By Dick Nelson
The International Festival of Science had drawn some of the world's most brilliant scientists and their new technological marvels. Hans Immerschlosser, for example, had designed a pocket-sized particle accelerator. A team from Korea was unveiling a car that ran on milk.
Then there were the hobos and their laser.
It was not immediately recognizable as a device that amplified light by a stimulated emission of radiation. It looked more like pieces of garbage that had been tied together with string and old electrical cords and then dumped into a shopping cart. The scientists, despite all their accumulated knowledge, could not figure out how this alleged laser was supposed to work.
Balls of aluminum foil, empty liquor bottles and several well-gnawed chicken drumsticks had been arranged inside an eviscerated television set, which was connected by several frayed wires to an old clock radio. Fluorescent light bulbs, a toilet plunger and several tattered volumes of Reader's Digest Condensed Books were among the other items that seemed to play a part.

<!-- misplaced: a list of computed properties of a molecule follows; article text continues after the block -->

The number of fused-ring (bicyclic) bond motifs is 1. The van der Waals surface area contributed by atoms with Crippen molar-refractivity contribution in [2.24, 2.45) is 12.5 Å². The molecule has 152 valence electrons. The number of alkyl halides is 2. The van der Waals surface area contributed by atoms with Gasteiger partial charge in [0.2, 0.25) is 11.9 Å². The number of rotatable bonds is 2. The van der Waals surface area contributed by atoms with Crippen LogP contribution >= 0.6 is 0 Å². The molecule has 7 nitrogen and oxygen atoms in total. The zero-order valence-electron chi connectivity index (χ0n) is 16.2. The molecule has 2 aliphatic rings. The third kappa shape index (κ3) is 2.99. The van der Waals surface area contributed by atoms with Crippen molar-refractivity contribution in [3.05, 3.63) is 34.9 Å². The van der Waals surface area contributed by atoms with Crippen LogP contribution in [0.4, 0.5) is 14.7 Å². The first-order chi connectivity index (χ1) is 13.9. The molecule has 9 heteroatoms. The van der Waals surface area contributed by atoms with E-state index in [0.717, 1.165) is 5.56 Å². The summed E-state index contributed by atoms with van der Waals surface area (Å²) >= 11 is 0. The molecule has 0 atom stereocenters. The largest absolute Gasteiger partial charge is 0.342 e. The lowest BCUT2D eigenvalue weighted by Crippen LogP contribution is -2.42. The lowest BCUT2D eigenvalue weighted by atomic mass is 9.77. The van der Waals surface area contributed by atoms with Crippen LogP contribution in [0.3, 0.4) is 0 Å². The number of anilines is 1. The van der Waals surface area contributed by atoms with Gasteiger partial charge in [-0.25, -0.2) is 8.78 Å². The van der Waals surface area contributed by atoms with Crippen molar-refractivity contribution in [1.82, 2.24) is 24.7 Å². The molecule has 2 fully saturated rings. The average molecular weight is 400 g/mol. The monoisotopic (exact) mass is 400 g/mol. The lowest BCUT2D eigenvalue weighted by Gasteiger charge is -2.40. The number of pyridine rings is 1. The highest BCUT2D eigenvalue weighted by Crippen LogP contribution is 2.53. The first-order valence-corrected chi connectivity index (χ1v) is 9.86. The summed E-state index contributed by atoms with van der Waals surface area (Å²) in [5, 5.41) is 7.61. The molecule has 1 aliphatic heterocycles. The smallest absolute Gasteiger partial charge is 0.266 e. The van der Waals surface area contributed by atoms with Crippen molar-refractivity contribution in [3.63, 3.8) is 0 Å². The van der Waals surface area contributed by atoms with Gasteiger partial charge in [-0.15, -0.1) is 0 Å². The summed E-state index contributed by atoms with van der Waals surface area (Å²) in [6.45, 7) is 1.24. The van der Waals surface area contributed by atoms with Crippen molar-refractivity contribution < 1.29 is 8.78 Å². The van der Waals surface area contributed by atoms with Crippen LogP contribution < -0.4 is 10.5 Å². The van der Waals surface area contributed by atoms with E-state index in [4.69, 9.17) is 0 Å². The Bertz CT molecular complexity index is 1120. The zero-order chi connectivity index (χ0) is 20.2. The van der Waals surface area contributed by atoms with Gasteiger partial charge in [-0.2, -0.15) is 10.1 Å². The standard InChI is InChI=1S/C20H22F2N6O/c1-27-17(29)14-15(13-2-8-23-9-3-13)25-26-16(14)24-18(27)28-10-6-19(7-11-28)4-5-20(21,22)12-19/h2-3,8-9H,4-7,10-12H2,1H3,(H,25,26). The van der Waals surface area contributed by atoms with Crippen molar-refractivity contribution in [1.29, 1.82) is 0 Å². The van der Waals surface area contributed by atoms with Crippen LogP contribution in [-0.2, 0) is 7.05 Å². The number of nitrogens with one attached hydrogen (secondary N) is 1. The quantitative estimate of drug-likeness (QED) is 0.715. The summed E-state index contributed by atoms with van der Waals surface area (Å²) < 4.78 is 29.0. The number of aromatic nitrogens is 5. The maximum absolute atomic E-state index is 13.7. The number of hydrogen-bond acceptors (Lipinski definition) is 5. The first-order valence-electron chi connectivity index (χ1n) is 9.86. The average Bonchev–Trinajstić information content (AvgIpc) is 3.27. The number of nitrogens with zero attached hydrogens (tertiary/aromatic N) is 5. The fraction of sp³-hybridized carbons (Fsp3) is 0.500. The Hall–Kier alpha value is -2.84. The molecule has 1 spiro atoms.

Two members of the hobo design team, Pickles and Scabby Jones, announced that there would be a demonstration. The scientists gathered around as Pickles attached two wires to a badly corroded car battery. He turned a knob on the television and blew into a harmonica that had been mounted to the remnants of an oscillating fan. Nothing happened. The scientists chuckled and shook their heads. "Why don't you just sing us a song about freight trains," one of them shouted, "or maybe cook us a big pot of stew!"
The hobos had heard it all before. Ignoring the taunts, they unfolded their cardboard blueprints and got to work. Greasy Gus and Tin Can Willie came over to help, and soon they decided on a course of action. As the scientists looked on with obvious disdain, Pickles placed a dirty tube sock over one of the light bulbs and readjusted some of the television knobs. Then he turned to his audience and gave a thumbs-up before once again blowing a few notes on the harmonica. A burst of blinding white light erupted from the shopping cart, shooting across the convention hall and incinerating several dozen of the world's greatest minds.
"Success!" the hobos cried. Then Pickles and Tin Can started dancing the Tramp Two-Step, and Scabby Jones unscrewed the evening's first bottle of celebratory Thunderbird.
(Author Dick "Dirty Beard" Nelson himself rode the rails for many years until he was partially decapitated by a runaway boxcar. He now flops and writes near Cincinnati and still dreams of Big Rock Candy Mountain.)
Wednesday, January 23, 2008
By Dick Nelson